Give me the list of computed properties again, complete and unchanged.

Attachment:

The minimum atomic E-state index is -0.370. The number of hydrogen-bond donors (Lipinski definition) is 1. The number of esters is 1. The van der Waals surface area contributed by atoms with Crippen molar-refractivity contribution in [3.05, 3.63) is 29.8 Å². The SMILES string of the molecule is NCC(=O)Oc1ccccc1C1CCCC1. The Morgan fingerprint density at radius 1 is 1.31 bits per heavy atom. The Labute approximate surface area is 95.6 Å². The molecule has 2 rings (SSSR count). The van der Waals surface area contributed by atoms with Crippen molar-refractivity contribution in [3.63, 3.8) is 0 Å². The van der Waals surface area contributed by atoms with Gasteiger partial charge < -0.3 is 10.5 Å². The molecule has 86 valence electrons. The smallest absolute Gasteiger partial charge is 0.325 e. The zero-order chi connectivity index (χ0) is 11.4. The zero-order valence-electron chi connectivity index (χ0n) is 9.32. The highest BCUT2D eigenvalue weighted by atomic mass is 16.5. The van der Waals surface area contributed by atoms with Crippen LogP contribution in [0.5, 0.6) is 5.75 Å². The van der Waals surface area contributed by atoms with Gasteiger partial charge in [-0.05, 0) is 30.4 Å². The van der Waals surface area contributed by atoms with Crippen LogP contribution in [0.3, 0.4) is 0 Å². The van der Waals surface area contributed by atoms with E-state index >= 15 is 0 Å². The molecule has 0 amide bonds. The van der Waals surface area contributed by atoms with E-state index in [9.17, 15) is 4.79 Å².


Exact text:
The minimum atomic E-state index is -0.370. The number of hydrogen-bond donors (Lipinski definition) is 1. The number of esters is 1. The van der Waals surface area contributed by atoms with Crippen molar-refractivity contribution in [3.05, 3.63) is 29.8 Å². The SMILES string of the molecule is NCC(=O)Oc1ccccc1C1CCCC1. The Morgan fingerprint density at radius 1 is 1.31 bits per heavy atom. The Labute approximate surface area is 95.6 Å². The molecule has 2 rings (SSSR count). The van der Waals surface area contributed by atoms with Crippen molar-refractivity contribution in [3.63, 3.8) is 0 Å². The van der Waals surface area contributed by atoms with Gasteiger partial charge < -0.3 is 10.5 Å². The molecule has 86 valence electrons. The smallest absolute Gasteiger partial charge is 0.325 e. The zero-order chi connectivity index (χ0) is 11.4. The zero-order valence-electron chi connectivity index (χ0n) is 9.32. The highest BCUT2D eigenvalue weighted by atomic mass is 16.5. The van der Waals surface area contributed by atoms with Crippen LogP contribution in [0.5, 0.6) is 5.75 Å². The van der Waals surface area contributed by atoms with Gasteiger partial charge in [-0.05, 0) is 30.4 Å². The van der Waals surface area contributed by atoms with Crippen LogP contribution in [0.3, 0.4) is 0 Å². The van der Waals surface area contributed by atoms with E-state index >= 15 is 0 Å². The molecule has 0 amide bonds. The van der Waals surface area contributed by atoms with E-state index in [9.17, 15) is 4.79 Å².